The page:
Titanium is known for its corrosion resistance, strength, durability, and light weight. It is commonly found in rocks, clay, sand, and soil in ilmenite and rutile. When those two minerals are processed, they produce titanium tetrachloride, which, by adding sodium, produces pure titanium.
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Applications of Titanium Etching
There is a long list of uses for titanium etchings, which include dental implants, eye surgery blades, hearing aids, cardiac rhythm management, and cranial mesh. Aerospace uses approximately 80% of all titanium produced because of its strength to weight ratio, and the chemical industry uses titanium for its resistance to chemical environments. Etched titanium has also found multiple applications in the health and medical fields due to its biocompatibility, which refers to how the metal interacts with the human body.
Material Properties of Titanium
The preparation process for titanium is complex and reactive. Until the 1950s, titanium was a laboratory curiosity. With the development of special processing methods, it became commercially available for industrial use. The unique qualities of titanium makes it a perfect metal for a variety of applications. It has half the density of iron at 4.5g/cm3 and twice the density of aluminum, with very low electrical and thermal conductivity. It is also paramagnetic, which means that it is weakly attracted to magnets. The tensile and yield strength of titanium is similar to stainless steel.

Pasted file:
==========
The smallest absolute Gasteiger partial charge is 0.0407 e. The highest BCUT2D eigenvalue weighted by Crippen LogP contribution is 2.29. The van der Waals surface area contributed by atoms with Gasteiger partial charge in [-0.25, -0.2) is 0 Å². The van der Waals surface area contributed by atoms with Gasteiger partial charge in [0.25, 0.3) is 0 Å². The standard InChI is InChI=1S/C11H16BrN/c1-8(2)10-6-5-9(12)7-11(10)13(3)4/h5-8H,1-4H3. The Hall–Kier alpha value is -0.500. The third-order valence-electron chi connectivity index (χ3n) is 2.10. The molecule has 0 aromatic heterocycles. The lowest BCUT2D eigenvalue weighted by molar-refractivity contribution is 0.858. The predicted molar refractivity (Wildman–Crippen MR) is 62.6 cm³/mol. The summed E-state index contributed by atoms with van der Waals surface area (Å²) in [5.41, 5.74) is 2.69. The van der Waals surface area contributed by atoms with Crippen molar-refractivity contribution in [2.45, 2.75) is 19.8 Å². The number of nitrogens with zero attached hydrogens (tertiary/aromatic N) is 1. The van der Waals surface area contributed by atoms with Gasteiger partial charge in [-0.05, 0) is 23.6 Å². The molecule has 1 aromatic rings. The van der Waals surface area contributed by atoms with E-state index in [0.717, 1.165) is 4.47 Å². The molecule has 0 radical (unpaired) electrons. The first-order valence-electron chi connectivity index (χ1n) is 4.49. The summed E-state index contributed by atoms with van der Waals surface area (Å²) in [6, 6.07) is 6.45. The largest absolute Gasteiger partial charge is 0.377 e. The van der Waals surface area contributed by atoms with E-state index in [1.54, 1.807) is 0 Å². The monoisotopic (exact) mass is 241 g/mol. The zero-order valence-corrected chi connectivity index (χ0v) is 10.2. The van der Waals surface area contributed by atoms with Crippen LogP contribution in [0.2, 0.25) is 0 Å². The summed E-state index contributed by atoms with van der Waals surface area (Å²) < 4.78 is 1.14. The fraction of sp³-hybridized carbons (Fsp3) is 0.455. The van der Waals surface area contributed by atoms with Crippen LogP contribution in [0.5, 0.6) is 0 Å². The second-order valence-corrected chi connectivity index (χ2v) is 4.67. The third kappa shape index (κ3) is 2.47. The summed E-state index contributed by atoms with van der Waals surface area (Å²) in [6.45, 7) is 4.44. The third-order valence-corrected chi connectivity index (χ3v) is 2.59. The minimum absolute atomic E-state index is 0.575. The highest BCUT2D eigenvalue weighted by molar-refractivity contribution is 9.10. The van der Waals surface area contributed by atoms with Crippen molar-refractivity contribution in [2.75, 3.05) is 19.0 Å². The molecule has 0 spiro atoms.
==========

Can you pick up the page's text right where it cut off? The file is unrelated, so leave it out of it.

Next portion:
Process of Titanium Etching
There are two methods for etching titanium: hydrochloric acid and electrolytic. Hydrochloric acid (HF) is preferred because it produces excellent quality and can be serialized. The electrolytic process involves an electrolyte, anode, and cathode to remove titanium by reverse plating.
Photochemical etching produces patterns on metal by dissolving portions of the metal using an oxidizing reagent. Hydrofluoric acid, or a combination of nitric and hydrofluoric acid, are used in wet photochemical etching of titanium. The etching reagent is HF, while nitric acid contains hydrogen absorption. The ideal thickness of the sheets of titanium for etching are between 25 micrometers (µm) and 1.0 mm. The photo resistant pattern is applied to the substrate layer of the titanium sheet before chemical etching processing, which can be either negative or positive.
Benefits of Titanium Etching
The benefits to titanium etching are cost-effectiveness, limitless part complexity, and short lead times. The tooling for titanium etching can be changed and adapted easily without the need for extra preparation. Additionally, since titanium etching does not use heat or mechanical force, components do not require any after process treatments, such as deburring or flattening.